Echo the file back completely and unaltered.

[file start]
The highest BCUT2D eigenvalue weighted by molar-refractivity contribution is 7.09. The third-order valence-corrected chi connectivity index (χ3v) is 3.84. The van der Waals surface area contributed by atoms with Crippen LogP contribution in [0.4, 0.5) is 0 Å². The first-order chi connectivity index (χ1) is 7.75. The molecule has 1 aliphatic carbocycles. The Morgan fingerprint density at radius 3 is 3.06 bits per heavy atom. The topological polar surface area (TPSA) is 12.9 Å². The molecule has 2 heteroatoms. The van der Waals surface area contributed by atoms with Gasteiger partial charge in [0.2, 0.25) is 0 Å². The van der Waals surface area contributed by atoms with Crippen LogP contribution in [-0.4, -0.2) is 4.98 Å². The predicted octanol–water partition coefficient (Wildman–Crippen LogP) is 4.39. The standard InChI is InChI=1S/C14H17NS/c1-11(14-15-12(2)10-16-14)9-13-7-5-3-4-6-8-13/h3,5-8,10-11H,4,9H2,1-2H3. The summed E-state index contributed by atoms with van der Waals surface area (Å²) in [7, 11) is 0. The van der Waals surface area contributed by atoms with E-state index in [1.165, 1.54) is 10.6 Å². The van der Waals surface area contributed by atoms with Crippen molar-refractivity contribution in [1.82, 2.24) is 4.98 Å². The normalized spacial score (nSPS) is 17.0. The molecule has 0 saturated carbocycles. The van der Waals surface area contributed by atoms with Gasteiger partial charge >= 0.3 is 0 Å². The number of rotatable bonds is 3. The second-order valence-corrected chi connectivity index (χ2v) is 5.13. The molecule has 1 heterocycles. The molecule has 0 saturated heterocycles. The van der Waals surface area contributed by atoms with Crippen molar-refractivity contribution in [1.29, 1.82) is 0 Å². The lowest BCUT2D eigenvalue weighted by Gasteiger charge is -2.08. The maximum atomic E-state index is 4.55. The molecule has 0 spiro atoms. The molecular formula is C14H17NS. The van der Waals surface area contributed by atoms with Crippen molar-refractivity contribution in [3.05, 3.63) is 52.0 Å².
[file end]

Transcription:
The highest BCUT2D eigenvalue weighted by molar-refractivity contribution is 7.09. The third-order valence-corrected chi connectivity index (χ3v) is 3.84. The van der Waals surface area contributed by atoms with Crippen LogP contribution in [0.4, 0.5) is 0 Å². The first-order chi connectivity index (χ1) is 7.75. The molecule has 1 aliphatic carbocycles. The Morgan fingerprint density at radius 3 is 3.06 bits per heavy atom. The topological polar surface area (TPSA) is 12.9 Å². The molecule has 2 heteroatoms. The van der Waals surface area contributed by atoms with Gasteiger partial charge in [0.2, 0.25) is 0 Å². The van der Waals surface area contributed by atoms with Crippen LogP contribution in [-0.4, -0.2) is 4.98 Å². The predicted octanol–water partition coefficient (Wildman–Crippen LogP) is 4.39. The standard InChI is InChI=1S/C14H17NS/c1-11(14-15-12(2)10-16-14)9-13-7-5-3-4-6-8-13/h3,5-8,10-11H,4,9H2,1-2H3. The summed E-state index contributed by atoms with van der Waals surface area (Å²) in [7, 11) is 0. The van der Waals surface area contributed by atoms with E-state index in [1.165, 1.54) is 10.6 Å². The van der Waals surface area contributed by atoms with Crippen molar-refractivity contribution in [1.82, 2.24) is 4.98 Å². The normalized spacial score (nSPS) is 17.0. The molecule has 0 saturated carbocycles. The van der Waals surface area contributed by atoms with Gasteiger partial charge >= 0.3 is 0 Å². The number of rotatable bonds is 3. The second-order valence-corrected chi connectivity index (χ2v) is 5.13. The molecule has 1 heterocycles. The molecule has 0 saturated heterocycles. The van der Waals surface area contributed by atoms with Crippen molar-refractivity contribution in [1.29, 1.82) is 0 Å². The lowest BCUT2D eigenvalue weighted by Gasteiger charge is -2.08. The maximum atomic E-state index is 4.55. The molecule has 0 spiro atoms. The molecular formula is C14H17NS. The van der Waals surface area contributed by atoms with Crippen molar-refractivity contribution in [3.05, 3.63) is 52.0 Å².